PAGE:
Although I’ve yet to experience it personally, I am a huge fan of Apple’s concept of Continuity – the core idea being that, while you’re using a computer, your phone becomes a glorified router for text messages and phone calls.

As an Android phone user, I am hoping Google will answer with a similar cross-platform solution – but while I wait, a third-party has stepped in to fill the gap with an app called PushBullet. Many of you probably already know what PushBullet is, but if you don’t: the short version is that it started as an Android app (and Chrome extension) that allowed you to send data between your devices. However, over the last year or so, it has evolved to become quite a bit more.  My two most common uses are:

  • Notification mirroring between Android and Chrome. Any device running Chrome can view and, as of two days ago, interact with your phone or tablet’s notifications. Want to dismiss a notification? Done. Want to archive or delete an e-mail? Done. Any of Android’s built-in notification actions show up as options in the notification pop up.
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  • Send and receive text messages from your computer. I personally use a combination of MightyText and PushBullet for this, as PushBullet doesn’t yet support MMS messaging, but it’s enough for basic messaging needs. You can quick-reply directly from a notification or send a new message from inside the extension.

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There is also plenty more PushBullet does that I personally haven’t used, such as Universal Copy/Paste, Notification syncing between Android devices, and sending files between your computer and your Android device.

PushBullet’s existence really highlights the key difference between iOS and Android: iOS is rigid, so if you want this sort of functionality, it has to be baked in by Apple, the trade-off being that when it does come, it’s (usually) done very well. Android, on the other hand, gives third-party apps enough flexibility to fill in some of those functionality holes. An app like PushBullet or MightyText just can’t exist properly on iOS, at least not without jailbreaking – the APIs just aren’t there.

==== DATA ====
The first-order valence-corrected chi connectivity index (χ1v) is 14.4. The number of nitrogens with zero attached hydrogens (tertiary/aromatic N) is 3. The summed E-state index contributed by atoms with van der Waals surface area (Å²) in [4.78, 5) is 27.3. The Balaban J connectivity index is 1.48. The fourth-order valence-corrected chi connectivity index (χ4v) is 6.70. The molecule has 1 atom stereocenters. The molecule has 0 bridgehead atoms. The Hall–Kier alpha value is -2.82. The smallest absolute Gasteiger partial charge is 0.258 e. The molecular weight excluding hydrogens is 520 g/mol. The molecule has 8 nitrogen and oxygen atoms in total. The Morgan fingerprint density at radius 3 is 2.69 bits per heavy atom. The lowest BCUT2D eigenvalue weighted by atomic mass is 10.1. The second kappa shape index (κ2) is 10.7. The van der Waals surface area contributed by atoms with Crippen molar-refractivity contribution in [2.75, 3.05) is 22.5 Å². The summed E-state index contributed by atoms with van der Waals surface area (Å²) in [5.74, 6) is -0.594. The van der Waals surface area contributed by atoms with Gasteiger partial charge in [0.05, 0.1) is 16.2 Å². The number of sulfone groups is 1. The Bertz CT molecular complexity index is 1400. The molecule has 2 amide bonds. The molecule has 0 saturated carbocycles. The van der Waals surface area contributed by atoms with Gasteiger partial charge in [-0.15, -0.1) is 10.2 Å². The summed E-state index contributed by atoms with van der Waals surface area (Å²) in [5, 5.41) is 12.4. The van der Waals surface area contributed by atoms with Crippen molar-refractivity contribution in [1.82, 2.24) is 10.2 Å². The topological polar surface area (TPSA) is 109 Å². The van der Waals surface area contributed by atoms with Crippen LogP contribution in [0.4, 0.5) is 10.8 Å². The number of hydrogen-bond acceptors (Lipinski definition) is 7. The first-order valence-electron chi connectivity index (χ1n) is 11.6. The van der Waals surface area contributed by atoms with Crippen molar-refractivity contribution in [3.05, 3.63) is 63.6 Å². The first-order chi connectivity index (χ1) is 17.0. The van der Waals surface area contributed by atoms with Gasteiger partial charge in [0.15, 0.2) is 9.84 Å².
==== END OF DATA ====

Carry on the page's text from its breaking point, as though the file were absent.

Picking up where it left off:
This is, perhaps, why I lean towards using a more open, flexible device as my global “router” – there continue to be areas where Android isn’t as polished as iOS, but even today, Android can just do more.  It’s unfortunate that third-parties sometimes have to fill in the functionality gap, but the very fact that developers can is just as important to me, if not more so. In a world where my smartphone is less of a phone and more of a glorified mobile data router that I can leverage on any number of other devices, I find the functionality of that router is more important than how fluid the UI is.

As nice as that flexibility is, this is the sort of incredibly convenient functionality that Android – like iOS – should really just have built-in at this point. A logical step would be to expand the new multitasking view in Android 5.0 to include activities on all your devices, not just the one you’re currently using it.  At this point, though, I’d settle for Google to simply purchase PushBullet and implement the same functionality at a native-level. I shouldn’t have to download an app or install a Chrome extension; it should just work between any instance of Chrome and Android that I’m logged in on. That’s the dream, at least.